Ear buds: Are they really all that dangerous?



You’d better believe it!

As early as the 1980’s, audiologists (spets in testing hearing) began noticing hearing loss in folks using the Walkman and other portable music devices which utilized ear phones. A report in the Journal of the American Medical Association in 2010 warned that nearly 1 in 5 adolescents between the ages of 12 and 19 have significant hearing loss.  As difficult as it is to keep kids’ attention in school, we certainly don’t need to also have to deal with the loss of their hearing.

Ear buds are particularly efficient at producing loud volume.  They fit tightly in the ear and are much closer to the eardrum than ear phones.  That tight fit ensures all the sound energy is focused on the hearing mechanism, as opposed to ear phones which allow some sound to escape.  Measured sound levels from ear buds can be as high as 110 decibels, equivalent to a rock concert, a power saw at 3 feet, or a chain saw.  The source of the music — smart phone, iPod, or other MP3-type device — doesn’t matter.   Noise-cancelling earphones are safer, as they block extraneous noise, thus allowing the music to be played at a lower volume.  However, even though they are becoming more popular (just check out any football team as they are walking from the bus into the stadium), they are more expensive than the ear buds.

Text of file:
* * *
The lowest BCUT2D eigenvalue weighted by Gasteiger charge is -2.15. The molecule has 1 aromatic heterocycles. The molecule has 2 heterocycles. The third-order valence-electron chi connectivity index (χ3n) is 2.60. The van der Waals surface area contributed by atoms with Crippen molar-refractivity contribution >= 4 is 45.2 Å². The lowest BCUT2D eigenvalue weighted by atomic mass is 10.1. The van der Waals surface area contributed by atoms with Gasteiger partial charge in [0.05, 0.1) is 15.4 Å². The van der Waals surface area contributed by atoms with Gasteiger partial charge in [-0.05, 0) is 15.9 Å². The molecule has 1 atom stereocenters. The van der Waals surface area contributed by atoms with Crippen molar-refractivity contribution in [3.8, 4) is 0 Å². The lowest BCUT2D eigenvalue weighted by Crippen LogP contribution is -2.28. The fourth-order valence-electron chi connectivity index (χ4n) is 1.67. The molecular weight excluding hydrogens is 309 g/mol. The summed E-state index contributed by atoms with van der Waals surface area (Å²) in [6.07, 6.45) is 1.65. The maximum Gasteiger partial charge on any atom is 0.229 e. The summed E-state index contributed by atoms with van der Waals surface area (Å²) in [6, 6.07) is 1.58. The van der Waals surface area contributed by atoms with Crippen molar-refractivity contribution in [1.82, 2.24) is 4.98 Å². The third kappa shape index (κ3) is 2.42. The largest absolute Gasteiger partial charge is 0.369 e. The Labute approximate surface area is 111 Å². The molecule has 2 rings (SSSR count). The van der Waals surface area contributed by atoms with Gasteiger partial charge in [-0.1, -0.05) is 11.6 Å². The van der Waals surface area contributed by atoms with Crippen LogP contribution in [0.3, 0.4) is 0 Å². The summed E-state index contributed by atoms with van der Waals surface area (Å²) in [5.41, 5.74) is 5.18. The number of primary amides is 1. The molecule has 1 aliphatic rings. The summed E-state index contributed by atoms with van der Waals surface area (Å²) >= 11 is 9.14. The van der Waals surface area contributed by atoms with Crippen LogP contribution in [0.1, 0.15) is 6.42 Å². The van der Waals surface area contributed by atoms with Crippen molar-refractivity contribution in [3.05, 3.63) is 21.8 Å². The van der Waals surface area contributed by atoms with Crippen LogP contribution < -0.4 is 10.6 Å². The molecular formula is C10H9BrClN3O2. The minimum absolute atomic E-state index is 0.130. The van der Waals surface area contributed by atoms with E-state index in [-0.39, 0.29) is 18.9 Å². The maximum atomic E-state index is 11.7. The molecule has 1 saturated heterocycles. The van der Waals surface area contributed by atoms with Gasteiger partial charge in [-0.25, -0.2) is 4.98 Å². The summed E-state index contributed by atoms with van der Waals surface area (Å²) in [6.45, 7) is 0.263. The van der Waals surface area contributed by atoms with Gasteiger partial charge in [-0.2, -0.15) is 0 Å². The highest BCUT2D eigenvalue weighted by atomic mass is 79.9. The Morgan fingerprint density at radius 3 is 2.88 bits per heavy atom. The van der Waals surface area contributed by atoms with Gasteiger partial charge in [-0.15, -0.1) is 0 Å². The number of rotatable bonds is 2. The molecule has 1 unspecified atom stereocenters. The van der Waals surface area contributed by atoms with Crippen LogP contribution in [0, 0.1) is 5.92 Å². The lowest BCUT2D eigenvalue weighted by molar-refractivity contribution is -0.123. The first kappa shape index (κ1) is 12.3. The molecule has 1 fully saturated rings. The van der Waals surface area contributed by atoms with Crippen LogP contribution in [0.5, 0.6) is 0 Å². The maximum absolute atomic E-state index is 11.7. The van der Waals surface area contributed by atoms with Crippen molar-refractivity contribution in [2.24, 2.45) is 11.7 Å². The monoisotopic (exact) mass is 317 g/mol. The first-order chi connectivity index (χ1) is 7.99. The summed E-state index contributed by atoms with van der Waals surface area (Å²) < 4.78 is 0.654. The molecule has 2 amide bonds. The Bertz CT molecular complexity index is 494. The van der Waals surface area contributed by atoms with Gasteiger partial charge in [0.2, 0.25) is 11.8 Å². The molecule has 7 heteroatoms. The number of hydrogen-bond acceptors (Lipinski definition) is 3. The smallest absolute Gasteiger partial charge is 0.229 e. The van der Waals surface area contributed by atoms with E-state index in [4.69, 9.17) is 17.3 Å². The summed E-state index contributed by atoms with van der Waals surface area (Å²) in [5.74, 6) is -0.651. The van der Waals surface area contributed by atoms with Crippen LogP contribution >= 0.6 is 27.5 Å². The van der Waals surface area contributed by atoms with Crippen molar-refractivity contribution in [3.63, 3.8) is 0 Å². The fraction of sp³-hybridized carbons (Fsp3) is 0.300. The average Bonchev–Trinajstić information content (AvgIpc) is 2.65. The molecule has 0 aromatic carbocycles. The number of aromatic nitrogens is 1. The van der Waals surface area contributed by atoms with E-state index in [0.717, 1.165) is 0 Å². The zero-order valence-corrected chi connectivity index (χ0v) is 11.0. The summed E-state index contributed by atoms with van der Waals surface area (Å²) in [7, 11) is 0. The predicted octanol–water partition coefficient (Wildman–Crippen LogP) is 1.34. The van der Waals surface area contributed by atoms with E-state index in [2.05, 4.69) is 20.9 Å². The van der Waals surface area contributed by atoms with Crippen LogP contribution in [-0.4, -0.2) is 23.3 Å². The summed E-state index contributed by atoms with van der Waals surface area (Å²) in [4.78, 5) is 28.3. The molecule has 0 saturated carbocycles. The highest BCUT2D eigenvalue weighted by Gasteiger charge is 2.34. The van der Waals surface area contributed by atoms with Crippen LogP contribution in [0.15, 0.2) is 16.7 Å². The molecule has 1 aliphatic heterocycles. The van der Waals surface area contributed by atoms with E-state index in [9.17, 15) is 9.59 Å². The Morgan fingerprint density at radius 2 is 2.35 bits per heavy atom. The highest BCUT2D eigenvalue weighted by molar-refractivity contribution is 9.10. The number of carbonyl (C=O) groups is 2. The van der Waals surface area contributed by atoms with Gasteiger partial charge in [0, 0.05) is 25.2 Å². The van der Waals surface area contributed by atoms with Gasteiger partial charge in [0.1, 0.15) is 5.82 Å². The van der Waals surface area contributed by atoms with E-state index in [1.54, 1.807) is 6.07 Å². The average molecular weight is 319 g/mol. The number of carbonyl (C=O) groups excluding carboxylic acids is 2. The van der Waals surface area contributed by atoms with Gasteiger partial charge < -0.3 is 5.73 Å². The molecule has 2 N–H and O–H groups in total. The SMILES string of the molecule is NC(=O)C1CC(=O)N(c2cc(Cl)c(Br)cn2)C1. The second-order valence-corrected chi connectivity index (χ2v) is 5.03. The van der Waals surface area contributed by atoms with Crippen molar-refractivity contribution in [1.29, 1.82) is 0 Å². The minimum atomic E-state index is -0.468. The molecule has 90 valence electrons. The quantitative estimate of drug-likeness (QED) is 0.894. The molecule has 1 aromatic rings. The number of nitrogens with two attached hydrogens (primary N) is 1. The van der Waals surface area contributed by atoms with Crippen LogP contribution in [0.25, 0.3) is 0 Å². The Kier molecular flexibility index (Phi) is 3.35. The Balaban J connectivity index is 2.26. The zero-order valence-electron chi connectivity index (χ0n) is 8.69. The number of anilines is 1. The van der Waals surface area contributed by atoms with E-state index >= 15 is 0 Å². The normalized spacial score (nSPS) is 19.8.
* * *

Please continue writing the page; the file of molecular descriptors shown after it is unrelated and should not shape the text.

A good rule of thumb is to advise kids (and their parents) to pay attention to the volume of your music source.  If someone next to you can hear the music from your ear buds, then it is loud enough to damage your hearing.  As someone who wears hearing aids, I spend a great deal of time warning my young patients that they only get one set of ears –  take good care of them.


Geoffrey T. Harter, M.D.

Geoff Harter


Growing Up in the Valley is Roanoke's very first family focused magazine. We are the premier source for family fun in Southwest & Central Virginia!
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